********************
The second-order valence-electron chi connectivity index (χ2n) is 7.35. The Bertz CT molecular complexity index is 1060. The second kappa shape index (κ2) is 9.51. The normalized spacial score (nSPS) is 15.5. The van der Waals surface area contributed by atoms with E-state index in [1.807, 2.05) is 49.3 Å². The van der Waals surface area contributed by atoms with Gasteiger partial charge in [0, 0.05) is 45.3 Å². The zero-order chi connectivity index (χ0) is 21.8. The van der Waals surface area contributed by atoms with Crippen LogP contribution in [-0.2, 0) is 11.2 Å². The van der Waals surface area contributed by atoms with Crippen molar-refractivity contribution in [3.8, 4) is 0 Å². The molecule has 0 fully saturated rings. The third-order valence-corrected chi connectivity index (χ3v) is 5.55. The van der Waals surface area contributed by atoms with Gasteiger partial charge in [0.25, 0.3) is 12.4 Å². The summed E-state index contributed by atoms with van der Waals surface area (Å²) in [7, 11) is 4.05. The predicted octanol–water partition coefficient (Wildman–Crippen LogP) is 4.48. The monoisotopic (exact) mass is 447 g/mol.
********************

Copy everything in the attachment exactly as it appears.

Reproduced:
The second-order valence-electron chi connectivity index (χ2n) is 7.35. The Bertz CT molecular complexity index is 1060. The second kappa shape index (κ2) is 9.51. The normalized spacial score (nSPS) is 15.5. The van der Waals surface area contributed by atoms with E-state index in [1.807, 2.05) is 49.3 Å². The van der Waals surface area contributed by atoms with Gasteiger partial charge in [0, 0.05) is 45.3 Å². The zero-order chi connectivity index (χ0) is 21.8. The van der Waals surface area contributed by atoms with Crippen LogP contribution in [-0.2, 0) is 11.2 Å². The van der Waals surface area contributed by atoms with Crippen molar-refractivity contribution in [3.8, 4) is 0 Å². The molecule has 0 fully saturated rings. The third-order valence-corrected chi connectivity index (χ3v) is 5.55. The van der Waals surface area contributed by atoms with Gasteiger partial charge in [0.25, 0.3) is 12.4 Å². The summed E-state index contributed by atoms with van der Waals surface area (Å²) in [7, 11) is 4.05. The predicted octanol–water partition coefficient (Wildman–Crippen LogP) is 4.48. The monoisotopic (exact) mass is 447 g/mol.